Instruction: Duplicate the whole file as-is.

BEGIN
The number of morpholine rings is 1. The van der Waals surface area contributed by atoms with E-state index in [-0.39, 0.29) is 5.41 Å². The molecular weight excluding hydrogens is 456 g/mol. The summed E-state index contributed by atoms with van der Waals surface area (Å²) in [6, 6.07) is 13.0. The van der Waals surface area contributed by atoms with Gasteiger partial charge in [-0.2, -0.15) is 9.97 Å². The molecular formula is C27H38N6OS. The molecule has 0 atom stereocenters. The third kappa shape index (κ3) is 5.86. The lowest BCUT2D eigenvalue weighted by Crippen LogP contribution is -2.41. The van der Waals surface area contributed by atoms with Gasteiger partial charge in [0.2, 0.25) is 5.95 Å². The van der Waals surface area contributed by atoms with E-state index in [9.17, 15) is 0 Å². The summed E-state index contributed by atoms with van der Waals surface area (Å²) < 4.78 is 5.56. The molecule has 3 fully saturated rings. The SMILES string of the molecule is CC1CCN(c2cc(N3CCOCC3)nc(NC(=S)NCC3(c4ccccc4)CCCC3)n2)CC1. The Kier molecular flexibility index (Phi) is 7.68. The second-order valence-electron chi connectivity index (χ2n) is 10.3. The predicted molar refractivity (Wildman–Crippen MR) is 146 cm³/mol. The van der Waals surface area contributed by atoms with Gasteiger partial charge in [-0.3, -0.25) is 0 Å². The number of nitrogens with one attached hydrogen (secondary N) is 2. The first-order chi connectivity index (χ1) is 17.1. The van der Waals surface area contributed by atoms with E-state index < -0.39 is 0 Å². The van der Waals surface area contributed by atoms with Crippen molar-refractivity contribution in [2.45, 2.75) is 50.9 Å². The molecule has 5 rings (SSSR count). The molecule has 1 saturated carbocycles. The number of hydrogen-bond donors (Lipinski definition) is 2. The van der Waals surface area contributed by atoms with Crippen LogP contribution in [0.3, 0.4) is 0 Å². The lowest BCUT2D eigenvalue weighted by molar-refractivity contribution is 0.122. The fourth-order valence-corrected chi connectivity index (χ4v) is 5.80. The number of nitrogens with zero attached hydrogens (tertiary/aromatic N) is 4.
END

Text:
The number of morpholine rings is 1. The van der Waals surface area contributed by atoms with E-state index in [-0.39, 0.29) is 5.41 Å². The molecular weight excluding hydrogens is 456 g/mol. The summed E-state index contributed by atoms with van der Waals surface area (Å²) in [6, 6.07) is 13.0. The van der Waals surface area contributed by atoms with Gasteiger partial charge in [-0.2, -0.15) is 9.97 Å². The molecular formula is C27H38N6OS. The molecule has 0 atom stereocenters. The third kappa shape index (κ3) is 5.86. The lowest BCUT2D eigenvalue weighted by Crippen LogP contribution is -2.41. The van der Waals surface area contributed by atoms with Gasteiger partial charge in [0.2, 0.25) is 5.95 Å². The van der Waals surface area contributed by atoms with E-state index in [9.17, 15) is 0 Å². The summed E-state index contributed by atoms with van der Waals surface area (Å²) < 4.78 is 5.56. The molecule has 3 fully saturated rings. The SMILES string of the molecule is CC1CCN(c2cc(N3CCOCC3)nc(NC(=S)NCC3(c4ccccc4)CCCC3)n2)CC1. The Kier molecular flexibility index (Phi) is 7.68. The second-order valence-electron chi connectivity index (χ2n) is 10.3. The predicted molar refractivity (Wildman–Crippen MR) is 146 cm³/mol. The van der Waals surface area contributed by atoms with Gasteiger partial charge in [-0.3, -0.25) is 0 Å². The number of nitrogens with one attached hydrogen (secondary N) is 2. The first-order chi connectivity index (χ1) is 17.1. The van der Waals surface area contributed by atoms with E-state index < -0.39 is 0 Å². The van der Waals surface area contributed by atoms with Crippen molar-refractivity contribution in [2.45, 2.75) is 50.9 Å². The molecule has 5 rings (SSSR count). The molecule has 1 saturated carbocycles. The number of hydrogen-bond donors (Lipinski definition) is 2. The van der Waals surface area contributed by atoms with Crippen LogP contribution in [0.3, 0.4) is 0 Å². The lowest BCUT2D eigenvalue weighted by molar-refractivity contribution is 0.122. The fourth-order valence-corrected chi connectivity index (χ4v) is 5.80. The number of nitrogens with zero attached hydrogens (tertiary/aromatic N) is 4.